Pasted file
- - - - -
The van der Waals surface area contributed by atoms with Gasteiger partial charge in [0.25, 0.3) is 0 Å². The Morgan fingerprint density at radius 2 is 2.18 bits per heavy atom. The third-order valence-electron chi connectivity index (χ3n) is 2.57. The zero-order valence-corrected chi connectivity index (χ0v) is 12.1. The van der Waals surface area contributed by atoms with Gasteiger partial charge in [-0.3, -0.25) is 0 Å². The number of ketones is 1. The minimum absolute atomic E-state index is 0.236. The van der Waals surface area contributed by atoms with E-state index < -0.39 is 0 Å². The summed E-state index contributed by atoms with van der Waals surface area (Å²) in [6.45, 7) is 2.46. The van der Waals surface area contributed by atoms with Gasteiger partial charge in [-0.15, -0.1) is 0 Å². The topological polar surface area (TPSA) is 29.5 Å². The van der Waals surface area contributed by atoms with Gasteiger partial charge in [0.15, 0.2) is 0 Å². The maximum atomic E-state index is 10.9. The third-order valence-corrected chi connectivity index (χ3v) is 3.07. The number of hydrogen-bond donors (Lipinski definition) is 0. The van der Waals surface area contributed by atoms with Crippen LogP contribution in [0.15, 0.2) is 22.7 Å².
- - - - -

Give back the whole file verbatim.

The van der Waals surface area contributed by atoms with Gasteiger partial charge in [0.25, 0.3) is 0 Å². The Morgan fingerprint density at radius 2 is 2.18 bits per heavy atom. The third-order valence-electron chi connectivity index (χ3n) is 2.57. The zero-order valence-corrected chi connectivity index (χ0v) is 12.1. The van der Waals surface area contributed by atoms with Gasteiger partial charge in [-0.3, -0.25) is 0 Å². The number of ketones is 1. The minimum absolute atomic E-state index is 0.236. The van der Waals surface area contributed by atoms with E-state index < -0.39 is 0 Å². The summed E-state index contributed by atoms with van der Waals surface area (Å²) in [6.45, 7) is 2.46. The van der Waals surface area contributed by atoms with Gasteiger partial charge in [-0.15, -0.1) is 0 Å². The topological polar surface area (TPSA) is 29.5 Å². The van der Waals surface area contributed by atoms with Gasteiger partial charge in [0.15, 0.2) is 0 Å². The maximum atomic E-state index is 10.9. The third-order valence-corrected chi connectivity index (χ3v) is 3.07. The number of hydrogen-bond donors (Lipinski definition) is 0. The van der Waals surface area contributed by atoms with Crippen LogP contribution in [0.15, 0.2) is 22.7 Å².